The LaRonde orebody is a world-class Au-Ag-Cu-Zn massive sulphide lenses complex with reserves extending from surface down to 3110 meters and still open at depth. Production is ongoing from 980 meters to 2360 meters below surface through the 2240 meter deep Penna Shaft, which is the deepest single lift shaft in the western hemisphere. Due to the large vertical dimension of the orebody, mining operations intersect a wide variety of environments. As the stress to strength ratio of the rock rises, the behavior of the rock mass changes drastically, from hard and brittle, to soft and squeezing. As a result, rock mechanics and ground control practices have evolved considerably as mining activities progressed deeper and the limits of conventional support systems were reached. This paper focuses on observed field behavior of support systems in the wide range of ground conditions found at LaRonde. In particular, this paper addresses the limitations of current support systems and provides preliminary results of a new ¡°hybrid bolt¡± that can overcome most of the limitations of current systems.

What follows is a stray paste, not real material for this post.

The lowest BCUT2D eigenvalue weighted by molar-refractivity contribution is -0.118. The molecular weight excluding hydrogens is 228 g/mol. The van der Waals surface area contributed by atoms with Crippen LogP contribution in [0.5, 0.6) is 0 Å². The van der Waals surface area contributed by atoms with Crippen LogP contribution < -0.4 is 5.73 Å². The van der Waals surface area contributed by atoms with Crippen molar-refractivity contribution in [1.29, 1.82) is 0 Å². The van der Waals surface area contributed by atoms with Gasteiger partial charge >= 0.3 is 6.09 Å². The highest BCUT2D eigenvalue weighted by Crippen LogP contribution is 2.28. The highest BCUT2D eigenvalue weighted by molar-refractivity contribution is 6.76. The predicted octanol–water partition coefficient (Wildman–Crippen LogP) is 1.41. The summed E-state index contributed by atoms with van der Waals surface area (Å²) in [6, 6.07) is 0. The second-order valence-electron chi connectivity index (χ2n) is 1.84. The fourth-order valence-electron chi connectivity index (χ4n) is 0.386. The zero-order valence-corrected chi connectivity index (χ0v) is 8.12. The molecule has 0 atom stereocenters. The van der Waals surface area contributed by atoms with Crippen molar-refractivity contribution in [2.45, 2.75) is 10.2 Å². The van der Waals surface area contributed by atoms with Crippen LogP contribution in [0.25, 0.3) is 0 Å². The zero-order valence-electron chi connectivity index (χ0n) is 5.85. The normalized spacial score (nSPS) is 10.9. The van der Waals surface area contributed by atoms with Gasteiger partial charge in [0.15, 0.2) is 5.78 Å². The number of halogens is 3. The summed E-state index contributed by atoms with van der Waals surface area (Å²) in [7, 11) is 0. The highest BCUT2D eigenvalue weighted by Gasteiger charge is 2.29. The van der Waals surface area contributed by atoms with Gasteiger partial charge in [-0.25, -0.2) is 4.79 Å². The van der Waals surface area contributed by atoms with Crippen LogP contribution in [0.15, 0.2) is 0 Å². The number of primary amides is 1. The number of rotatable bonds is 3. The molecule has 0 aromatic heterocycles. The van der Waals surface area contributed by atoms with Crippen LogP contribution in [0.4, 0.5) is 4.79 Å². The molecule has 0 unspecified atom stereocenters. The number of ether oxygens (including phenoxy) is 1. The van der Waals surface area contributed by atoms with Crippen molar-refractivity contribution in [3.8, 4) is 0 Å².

1.1 LaRonde

Located near the village of Preissac in Northern Quebec, the LaRonde mine has been in operation since 1988. Over 600 employees are operating the complex, for an average production of 7250 tonnes per day. The 2240 meters deep Penna Shaft is used to hoist the ore. Production is ongoing between level 98 (980 meters below surface) and level 236 (2360 meters below surface), from 4 distinct mining horizons. Figure 1 presents a longitudinal view of the LaRonde orebody. As of 2005, reserves at LaRonde totaled over 17 million tonnes of ore, for over 1.6 million ounces of gold (m). The LaRonde orebody remains open at depth, with reserves as deep as 3110 meters below surface. Until late 2005, 215 was the lowest production level.

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